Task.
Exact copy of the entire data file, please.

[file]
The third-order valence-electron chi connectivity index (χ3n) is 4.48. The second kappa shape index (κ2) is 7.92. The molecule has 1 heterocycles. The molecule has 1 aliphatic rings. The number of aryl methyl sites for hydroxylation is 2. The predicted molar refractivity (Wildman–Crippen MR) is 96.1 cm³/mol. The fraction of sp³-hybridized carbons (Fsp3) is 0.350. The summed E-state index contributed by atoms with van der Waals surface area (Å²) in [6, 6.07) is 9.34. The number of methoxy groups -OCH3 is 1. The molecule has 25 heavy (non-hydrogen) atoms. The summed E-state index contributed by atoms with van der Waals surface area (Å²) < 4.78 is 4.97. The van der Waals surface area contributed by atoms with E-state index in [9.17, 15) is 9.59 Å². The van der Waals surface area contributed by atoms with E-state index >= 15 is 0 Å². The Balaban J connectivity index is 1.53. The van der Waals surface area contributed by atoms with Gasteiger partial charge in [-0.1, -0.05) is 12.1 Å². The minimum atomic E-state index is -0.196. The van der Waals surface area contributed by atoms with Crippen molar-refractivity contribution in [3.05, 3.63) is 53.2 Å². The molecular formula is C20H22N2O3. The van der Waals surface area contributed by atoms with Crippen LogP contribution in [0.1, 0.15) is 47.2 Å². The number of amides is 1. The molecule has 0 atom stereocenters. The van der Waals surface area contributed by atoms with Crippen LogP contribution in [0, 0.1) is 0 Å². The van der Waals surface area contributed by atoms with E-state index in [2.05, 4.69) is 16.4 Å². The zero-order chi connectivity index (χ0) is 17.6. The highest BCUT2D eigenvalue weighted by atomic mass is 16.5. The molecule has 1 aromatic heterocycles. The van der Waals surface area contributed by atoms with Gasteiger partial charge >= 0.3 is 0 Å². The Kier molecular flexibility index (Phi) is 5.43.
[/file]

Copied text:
The third-order valence-electron chi connectivity index (χ3n) is 4.48. The second kappa shape index (κ2) is 7.92. The molecule has 1 heterocycles. The molecule has 1 aliphatic rings. The number of aryl methyl sites for hydroxylation is 2. The predicted molar refractivity (Wildman–Crippen MR) is 96.1 cm³/mol. The fraction of sp³-hybridized carbons (Fsp3) is 0.350. The summed E-state index contributed by atoms with van der Waals surface area (Å²) in [6, 6.07) is 9.34. The number of methoxy groups -OCH3 is 1. The molecule has 25 heavy (non-hydrogen) atoms. The summed E-state index contributed by atoms with van der Waals surface area (Å²) < 4.78 is 4.97. The van der Waals surface area contributed by atoms with E-state index in [9.17, 15) is 9.59 Å². The van der Waals surface area contributed by atoms with E-state index >= 15 is 0 Å². The Balaban J connectivity index is 1.53. The van der Waals surface area contributed by atoms with Gasteiger partial charge in [-0.1, -0.05) is 12.1 Å². The minimum atomic E-state index is -0.196. The van der Waals surface area contributed by atoms with Crippen molar-refractivity contribution in [3.05, 3.63) is 53.2 Å². The molecular formula is C20H22N2O3. The van der Waals surface area contributed by atoms with Crippen LogP contribution in [0.1, 0.15) is 47.2 Å². The number of amides is 1. The molecule has 0 atom stereocenters. The van der Waals surface area contributed by atoms with Crippen LogP contribution in [0, 0.1) is 0 Å². The van der Waals surface area contributed by atoms with E-state index in [2.05, 4.69) is 16.4 Å². The zero-order chi connectivity index (χ0) is 17.6. The highest BCUT2D eigenvalue weighted by atomic mass is 16.5. The molecule has 1 aromatic heterocycles. The van der Waals surface area contributed by atoms with Gasteiger partial charge >= 0.3 is 0 Å². The Kier molecular flexibility index (Phi) is 5.43.